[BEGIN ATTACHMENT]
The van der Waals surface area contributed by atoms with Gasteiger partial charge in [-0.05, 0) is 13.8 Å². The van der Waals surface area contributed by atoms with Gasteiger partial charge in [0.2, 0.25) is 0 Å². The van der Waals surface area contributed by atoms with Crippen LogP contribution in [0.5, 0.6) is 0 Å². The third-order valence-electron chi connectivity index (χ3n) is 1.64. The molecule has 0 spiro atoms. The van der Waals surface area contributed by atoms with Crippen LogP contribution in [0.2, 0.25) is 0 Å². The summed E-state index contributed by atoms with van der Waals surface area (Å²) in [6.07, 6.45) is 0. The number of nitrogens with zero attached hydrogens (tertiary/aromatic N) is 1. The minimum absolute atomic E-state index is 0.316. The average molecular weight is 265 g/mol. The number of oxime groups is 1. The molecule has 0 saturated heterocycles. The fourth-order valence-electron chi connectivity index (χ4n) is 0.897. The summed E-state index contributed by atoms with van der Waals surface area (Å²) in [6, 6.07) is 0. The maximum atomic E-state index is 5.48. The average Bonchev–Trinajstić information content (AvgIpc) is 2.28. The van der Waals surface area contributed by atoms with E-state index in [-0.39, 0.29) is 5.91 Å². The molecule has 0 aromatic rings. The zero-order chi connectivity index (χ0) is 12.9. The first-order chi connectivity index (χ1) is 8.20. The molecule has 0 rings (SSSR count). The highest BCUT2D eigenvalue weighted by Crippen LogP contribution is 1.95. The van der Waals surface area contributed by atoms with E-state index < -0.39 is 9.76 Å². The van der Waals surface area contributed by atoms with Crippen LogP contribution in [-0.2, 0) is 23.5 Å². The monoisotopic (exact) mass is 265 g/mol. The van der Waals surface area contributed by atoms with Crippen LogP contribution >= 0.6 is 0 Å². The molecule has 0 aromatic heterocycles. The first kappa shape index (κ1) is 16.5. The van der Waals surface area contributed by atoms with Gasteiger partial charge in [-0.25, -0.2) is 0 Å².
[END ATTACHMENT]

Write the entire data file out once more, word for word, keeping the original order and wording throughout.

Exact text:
The van der Waals surface area contributed by atoms with Gasteiger partial charge in [-0.05, 0) is 13.8 Å². The van der Waals surface area contributed by atoms with Gasteiger partial charge in [0.2, 0.25) is 0 Å². The van der Waals surface area contributed by atoms with Crippen LogP contribution in [0.5, 0.6) is 0 Å². The third-order valence-electron chi connectivity index (χ3n) is 1.64. The molecule has 0 spiro atoms. The van der Waals surface area contributed by atoms with Crippen LogP contribution in [0.2, 0.25) is 0 Å². The summed E-state index contributed by atoms with van der Waals surface area (Å²) in [6.07, 6.45) is 0. The number of nitrogens with zero attached hydrogens (tertiary/aromatic N) is 1. The minimum absolute atomic E-state index is 0.316. The average molecular weight is 265 g/mol. The number of oxime groups is 1. The molecule has 0 saturated heterocycles. The fourth-order valence-electron chi connectivity index (χ4n) is 0.897. The summed E-state index contributed by atoms with van der Waals surface area (Å²) in [6, 6.07) is 0. The maximum atomic E-state index is 5.48. The average Bonchev–Trinajstić information content (AvgIpc) is 2.28. The van der Waals surface area contributed by atoms with E-state index in [-0.39, 0.29) is 5.91 Å². The molecule has 0 aromatic rings. The zero-order chi connectivity index (χ0) is 12.9. The first-order chi connectivity index (χ1) is 8.20. The molecule has 0 rings (SSSR count). The highest BCUT2D eigenvalue weighted by Crippen LogP contribution is 1.95. The van der Waals surface area contributed by atoms with E-state index < -0.39 is 9.76 Å². The van der Waals surface area contributed by atoms with Crippen LogP contribution in [-0.2, 0) is 23.5 Å². The monoisotopic (exact) mass is 265 g/mol. The van der Waals surface area contributed by atoms with Crippen LogP contribution >= 0.6 is 0 Å². The molecule has 0 aromatic heterocycles. The first kappa shape index (κ1) is 16.5. The van der Waals surface area contributed by atoms with Gasteiger partial charge in [-0.25, -0.2) is 0 Å².